Re-Inventing Your Career Path for the Third Time


When I entered college, I had a pretty good idea of what I wanted to do. Yes, at a ripe old age of 18, I had ‘direction’! Truthfully, as a child of my immigrant parents, you had to have direction, ambition, and drive. No choice in the matter.

After the first year, I was rattled. I hated the classes I needed to study, and I had to change my mind. It was unsettling. All of a sudden, I had NO clue! A semester or so later, I did learn that opening yourself up to new possibilities is exciting and challenging.

I learned I hated philosophy, calculus, computer programming, and answering my parents’ constant questions of ‘what will you do with your life?’ But once I settled on a direction to study Economics, things made sense, and I felt that I found my niche. 

After graduation, I kind of thought this was it. A career in banking and management was what I would do for the rest of my life. It worked with various growth and interesting opportunities. It was a great ride until the recession of 2008/2009 when I, along with others I am sure, were laid off work.

By then, we had two kids, and I questioned what I wanted to do. It was very clear that given a chance to spend more time raising the girls was an opportunity I couldn’t pass up. If only I could figure out how to do it! Why is motherhood so hard!?

Then, along with a graduate program, I decided to explore more family-oriented jobs, albeit temporarily. I found that running day camps, spring through summer, would allow me to use my college education and professional background and skills while allowing me to spend more time with the kids during the fall and winter.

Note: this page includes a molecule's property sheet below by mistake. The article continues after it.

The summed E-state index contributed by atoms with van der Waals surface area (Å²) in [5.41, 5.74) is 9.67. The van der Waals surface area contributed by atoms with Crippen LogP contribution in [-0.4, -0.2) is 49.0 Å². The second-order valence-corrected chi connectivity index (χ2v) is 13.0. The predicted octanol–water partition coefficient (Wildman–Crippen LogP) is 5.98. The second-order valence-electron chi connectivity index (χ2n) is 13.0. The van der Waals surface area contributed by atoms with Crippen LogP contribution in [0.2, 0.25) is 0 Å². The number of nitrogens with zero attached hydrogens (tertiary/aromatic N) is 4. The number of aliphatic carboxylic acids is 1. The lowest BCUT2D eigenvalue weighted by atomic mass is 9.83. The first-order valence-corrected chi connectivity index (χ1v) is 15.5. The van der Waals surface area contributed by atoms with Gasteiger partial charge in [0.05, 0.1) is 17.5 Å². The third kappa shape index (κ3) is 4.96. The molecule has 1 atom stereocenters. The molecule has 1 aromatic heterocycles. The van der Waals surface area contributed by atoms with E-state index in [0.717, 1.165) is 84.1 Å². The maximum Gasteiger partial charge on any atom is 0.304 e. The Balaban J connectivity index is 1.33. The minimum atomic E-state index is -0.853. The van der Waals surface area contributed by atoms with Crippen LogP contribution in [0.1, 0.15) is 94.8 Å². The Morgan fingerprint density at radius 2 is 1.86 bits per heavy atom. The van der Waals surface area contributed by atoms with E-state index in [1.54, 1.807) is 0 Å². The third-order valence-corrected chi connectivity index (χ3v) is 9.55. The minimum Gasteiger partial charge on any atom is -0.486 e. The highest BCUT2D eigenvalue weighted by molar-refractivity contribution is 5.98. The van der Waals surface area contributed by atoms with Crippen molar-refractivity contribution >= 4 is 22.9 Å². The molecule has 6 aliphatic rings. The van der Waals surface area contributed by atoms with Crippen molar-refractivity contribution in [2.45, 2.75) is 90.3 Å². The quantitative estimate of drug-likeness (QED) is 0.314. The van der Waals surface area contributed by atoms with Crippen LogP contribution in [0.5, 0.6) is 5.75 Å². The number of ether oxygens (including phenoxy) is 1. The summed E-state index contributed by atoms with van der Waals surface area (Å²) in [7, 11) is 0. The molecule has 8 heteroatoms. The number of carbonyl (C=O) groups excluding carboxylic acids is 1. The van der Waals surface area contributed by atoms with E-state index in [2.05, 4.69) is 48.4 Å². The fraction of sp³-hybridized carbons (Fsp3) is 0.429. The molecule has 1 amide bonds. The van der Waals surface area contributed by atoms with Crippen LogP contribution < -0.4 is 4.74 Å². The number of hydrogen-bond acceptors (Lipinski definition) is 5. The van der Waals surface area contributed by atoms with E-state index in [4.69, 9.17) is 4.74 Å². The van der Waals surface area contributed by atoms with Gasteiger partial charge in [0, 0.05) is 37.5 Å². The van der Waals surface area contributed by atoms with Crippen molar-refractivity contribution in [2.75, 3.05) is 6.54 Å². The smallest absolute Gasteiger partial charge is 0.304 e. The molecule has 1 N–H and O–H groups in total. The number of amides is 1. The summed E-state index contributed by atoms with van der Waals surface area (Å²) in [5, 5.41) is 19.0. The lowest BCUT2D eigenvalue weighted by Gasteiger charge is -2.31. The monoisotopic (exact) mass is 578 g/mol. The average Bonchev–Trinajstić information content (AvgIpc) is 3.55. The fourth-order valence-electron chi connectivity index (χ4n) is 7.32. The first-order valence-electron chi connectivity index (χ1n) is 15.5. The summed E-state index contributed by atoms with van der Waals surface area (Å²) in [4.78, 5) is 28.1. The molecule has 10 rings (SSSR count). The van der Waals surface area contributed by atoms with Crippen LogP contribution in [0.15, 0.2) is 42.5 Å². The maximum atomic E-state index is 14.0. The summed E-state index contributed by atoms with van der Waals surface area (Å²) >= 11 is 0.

It gave me a chance to balance my career and motherhood! This worked temporarily. Yes, temporarily, it has been 12 years! I am forever grateful that I was able to do that. My kids grew up at camp with me and saw me most days after school. 

But now, we are on to the next chapter. With two of them pretty much grown, what now? I find that I want more! I am back to my 18-year-old self, one year into college, asking the same question.

I had a direction, but what now? It looms over me. Truthfully, it’s a bit frightening. How is it that I am still asking myself the same questions 27 years into my professional career path? Shouldn’t I have figured it out by now?

I may be my own worst enemy as I continue to ask myself, what now? What is wrong with keeping as is? My poor husband doesn’t know what to do with my hair-brained ideas and what now questions again!

I recognize that it is a privilege to be in this position, to be able to ask myself these questions and to be able to choose. 

Somehow, I need to find the next chapter for me. It is a tough decision now. The last time I had the kids to consider and I knew they were a priority. Now, all bets are off, and the next step is mine. Oy!